Read More about the Camp at Sharpsburg.

Aug. 21st - March 7 miles to Boonsboro; (6 p.m. - 10 p.m.).

Aug. 22nd - March 8 miles to Middletown & rest, then march 5 miles to Broad Run.

Aug. 23rd - March 15 miles to Sandy Hook.  Company I sent to guard the river ford at Harper’s Ferry two miles up river.

Camp at Sandy Hook; August 23rd – September 2nd

Aug. 24th - Edwin Smith (Co. K) is the first man of the regiment wounded (by an over zealous sentry).  He eventually dies from the wound in 1863.

Aug. 31st - Splendid meteor shower is seen in the sky.  In the evening Company I men cross the Potomac River and take 3 horses and 2 men captive.

Sept. 1st - Three companies are officially detached from the regiment.  Company C is ordered to Monocacy Junction to guard the railroad and river crossings, under command of Captain John Kurtz;  Companies I & K to (opposite) Harper’s Ferry, under command of Major J.P. Gould.   These companies will remain detached until October 31;  the other 7 Companies are ordered to Darnestown, Maryland.

Read more about Sandy Hook.

Sept. 3rd - Sept. 5th - The 7 departing companies travel to Darnestown, MD to join with Major-General Nathaniel Banks, Commander of the Military Department of the Shenandoah.

Detached Companies, C, I, & K; Sept. 1st - Oct. 31st

Sept. 2nd - Harper's Ferry;  Companies I & K skirmish at Beller’s Mill, near Harper’s Ferry.  Capt. Shriber and his men, are attacked by cavalry.  One man, George Brown is injured.

Sunday, Sept. 15th - Harpers Ferry;  Members of a scouting party under command of Lt. David Brown, Co. I, are attacked along the towpath of the C&O Canal opposite Pritchard’s Mill.   John L. Spencer of Co. I, becomes the first man killed by enemy fire.

Sept. 12th - 17th - Monocacy;  Between these dates, several members of the Maryland legislature are arrested at Frederick, for allegedly plotting a vote of secession at their next scheduled meeting, September 17.  Captain Kurtz and Company C assist in the arrests in some way, although specific details of the role they played are missing.

Sept. 25th - Monocacy;   Captain Kurtz of Company C resigns to accept a commission as Lt.-Col. in the 23rd Mass.  First-Lieutenant William Jackson is promoted to Captain in his place.

Sept. 28th - Monocacy;  At night, Company C is ordered to be ready to proceed by rail to Point of Rocks to assist Colonel John Geary who expects a Rebel attack.  At midnight the boys board the cars and wait for orders to move out.  At daylight the orders have still not arrived so they disembark and wait.  The call does not come.

Sept. 30th - Monocacy;  Co. C moves to Harper's Ferry to re-enforce Companies I & K.

Read more about the detachent at Monocacy.

Early October - Harper's Ferry;  Abraham Herr, a prominent citizen, with strong Union sympathies, owned a mill on Virginius Island adjacent to Harper's Ferry.   His mill was disabled and 20 - 30 thousand bushels of un-milled wheat lay about the premises un-processed.   He contacted Major Gould and offered the wheat to the Government, which offer was enthusiastically accepted.  To harvest it, details of men from the regiment and impressed citizens from the town were instructed to load the wheat onto barges to be sent down river to Washington.  Confederate Cavalry Col. Turner Ashby was keeping a close eye on these activities and decided to attack and put a stop to the work.  On the Union side, Col. Geary of the 28th Pa, commanding troops in this area, kept a sharp watch over Harper's Ferry - on the look out for just such an attack.  This lead to the battle of Bolivar Heights, on October 16th.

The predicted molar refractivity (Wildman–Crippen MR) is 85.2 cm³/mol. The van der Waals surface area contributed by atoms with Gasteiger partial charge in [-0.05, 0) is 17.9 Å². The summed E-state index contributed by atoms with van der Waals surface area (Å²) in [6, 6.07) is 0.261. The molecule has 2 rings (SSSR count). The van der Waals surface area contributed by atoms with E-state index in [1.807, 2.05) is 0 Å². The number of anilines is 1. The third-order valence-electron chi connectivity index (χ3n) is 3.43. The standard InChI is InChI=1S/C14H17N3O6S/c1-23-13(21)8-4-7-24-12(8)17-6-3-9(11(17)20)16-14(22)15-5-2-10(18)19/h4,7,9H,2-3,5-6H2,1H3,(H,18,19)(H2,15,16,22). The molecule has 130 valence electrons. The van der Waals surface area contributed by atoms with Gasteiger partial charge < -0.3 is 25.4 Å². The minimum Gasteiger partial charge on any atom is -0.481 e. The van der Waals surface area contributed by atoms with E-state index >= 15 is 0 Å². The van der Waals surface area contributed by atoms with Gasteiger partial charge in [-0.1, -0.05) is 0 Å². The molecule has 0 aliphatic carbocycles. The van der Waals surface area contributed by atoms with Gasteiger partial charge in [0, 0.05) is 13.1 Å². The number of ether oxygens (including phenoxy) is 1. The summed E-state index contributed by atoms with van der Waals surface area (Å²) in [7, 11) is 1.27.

Oct. 16th - Harper's Ferry;  Battle of Bolivar Heights; Companies C, I & K.  Confederates ride up from Charlestown to assault the Union troops at Harper's Ferry.  Companies I and K are positioned near Herr's Mill at Virginius Island.  Col. Geary, commanding the Union troops brings up re-enforcements to repell the attack,  including Company C, of the 13th.  He advances through the town of Harper's Ferry, and Bolivar and a sharp skirmish ensues.  The Confederates eventually retreat.

Oct. 19th - Harper's Ferry;  Capt. Blackmer (Co. K) leaves for home, his resignation is accepted on Nov. 5th.

October 31st - The three detached companies leave Harper's Ferry and join the rest of the regiment at Williamsport, Maryland.

Read more about the detachment at Harper's Ferry.

Read Major Gould's testimony to the Joint Committee on the War re: Harper's Ferry

Camp Hamilton, Darnestown, Companies, A, B, D, E, F, G, & H,

September 5th - October 9th

Sept. 21st - Darnestown;  The enlisted men play the officers in a game of baseball.  It is not recorded which team won, but a lot of balls were thrown close to Lt-Col. Batchelder.

Sept. 26th - Darnestown;  National Fast Day.  The regiment parade to Darnestown for a review, then back to camp.  Colonel Leonard’s remarks are complimentary.

Sunday, Sept. 29th - Darnestown;  Baked Beans are now the regular Sunday Breakfast.

Oct. 2nd - Darnestown; Division Review by General Banks who is complimentary to the '13th Mass,' but they get other comments due to the yellow glow cast over the regiment caused by their polished brasses.

Sunday, Oct. 6th - Company B is posted Provost Guard at General Banks' Head Quarters.

Oct. 9th - Orders are received to march tomorrow.

Read more about the camp at Darnestown.

Camp Jackson, Williamsport, Md; October 13th - February 29th 1862

Oct. 10th – 13th - The 7 companies at Darnestown march to Williamsport, Md.  During the move they engage in a friendly marching competition with the 12th Indiana Regiment.

Oct. 15th - The regiment is paid off at Williamsport.  Captain Cary, Co. B, is posted Provost Marshal of the town.  His company does provost guard duty.

Oct. 23rd - The Williamsport contingent moves their camp to a much better spot.  They remain here until March 1st 1862.

Oct. 31st - The 3 detached companies C, I, & K take canal boats up the river from Harper's Ferry to rejoin the rest of the Regiment at Williamsport.

Sunday, Nov. 3rd - Chaplain Gaylord preaches in Camp.  According to Sgt. Austin Stearns of Co. K, the Chaplain preaches from the text,  "Company C"  thanking God for that noble company. They were the heroes of the hour for their part in the battle at Bolivar Heights, Oct. 16th.  (No mention is made in the sermon of Co.'s I & K).  There is a little tension between the 4th Battalion of Rifles (Boston) and the "country companies."

Nov. 5th - Company D is detached to Hagerstown, Md.  The resignation of Captain William P. Blackmer, Co. K, is accepted.